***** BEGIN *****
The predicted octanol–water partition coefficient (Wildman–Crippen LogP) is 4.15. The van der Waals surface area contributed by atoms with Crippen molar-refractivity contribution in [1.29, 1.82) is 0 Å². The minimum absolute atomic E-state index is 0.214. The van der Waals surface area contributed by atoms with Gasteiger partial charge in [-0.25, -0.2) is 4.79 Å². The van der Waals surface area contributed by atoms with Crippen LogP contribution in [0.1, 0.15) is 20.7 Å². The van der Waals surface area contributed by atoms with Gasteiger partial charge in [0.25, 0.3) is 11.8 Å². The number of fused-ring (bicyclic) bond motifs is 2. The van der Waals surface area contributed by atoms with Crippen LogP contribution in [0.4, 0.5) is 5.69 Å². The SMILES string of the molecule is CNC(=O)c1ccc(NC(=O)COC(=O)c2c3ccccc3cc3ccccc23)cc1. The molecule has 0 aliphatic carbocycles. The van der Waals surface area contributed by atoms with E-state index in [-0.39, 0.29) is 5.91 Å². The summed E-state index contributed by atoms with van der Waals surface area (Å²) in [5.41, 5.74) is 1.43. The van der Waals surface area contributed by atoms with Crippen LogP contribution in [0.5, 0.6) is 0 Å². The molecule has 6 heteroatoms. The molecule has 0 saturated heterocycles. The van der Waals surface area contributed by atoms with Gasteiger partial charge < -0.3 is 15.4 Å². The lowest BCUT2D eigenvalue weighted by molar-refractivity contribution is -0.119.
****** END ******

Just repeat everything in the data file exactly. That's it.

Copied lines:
The predicted octanol–water partition coefficient (Wildman–Crippen LogP) is 4.15. The van der Waals surface area contributed by atoms with Crippen molar-refractivity contribution in [1.29, 1.82) is 0 Å². The minimum absolute atomic E-state index is 0.214. The van der Waals surface area contributed by atoms with Gasteiger partial charge in [-0.25, -0.2) is 4.79 Å². The van der Waals surface area contributed by atoms with Crippen LogP contribution in [0.1, 0.15) is 20.7 Å². The van der Waals surface area contributed by atoms with Gasteiger partial charge in [0.25, 0.3) is 11.8 Å². The number of fused-ring (bicyclic) bond motifs is 2. The van der Waals surface area contributed by atoms with Crippen LogP contribution in [0.4, 0.5) is 5.69 Å². The SMILES string of the molecule is CNC(=O)c1ccc(NC(=O)COC(=O)c2c3ccccc3cc3ccccc23)cc1. The molecule has 0 aliphatic carbocycles. The van der Waals surface area contributed by atoms with E-state index in [-0.39, 0.29) is 5.91 Å². The summed E-state index contributed by atoms with van der Waals surface area (Å²) in [5.41, 5.74) is 1.43. The van der Waals surface area contributed by atoms with Crippen LogP contribution in [0.5, 0.6) is 0 Å². The molecule has 6 heteroatoms. The molecule has 0 saturated heterocycles. The van der Waals surface area contributed by atoms with Gasteiger partial charge < -0.3 is 15.4 Å². The lowest BCUT2D eigenvalue weighted by molar-refractivity contribution is -0.119.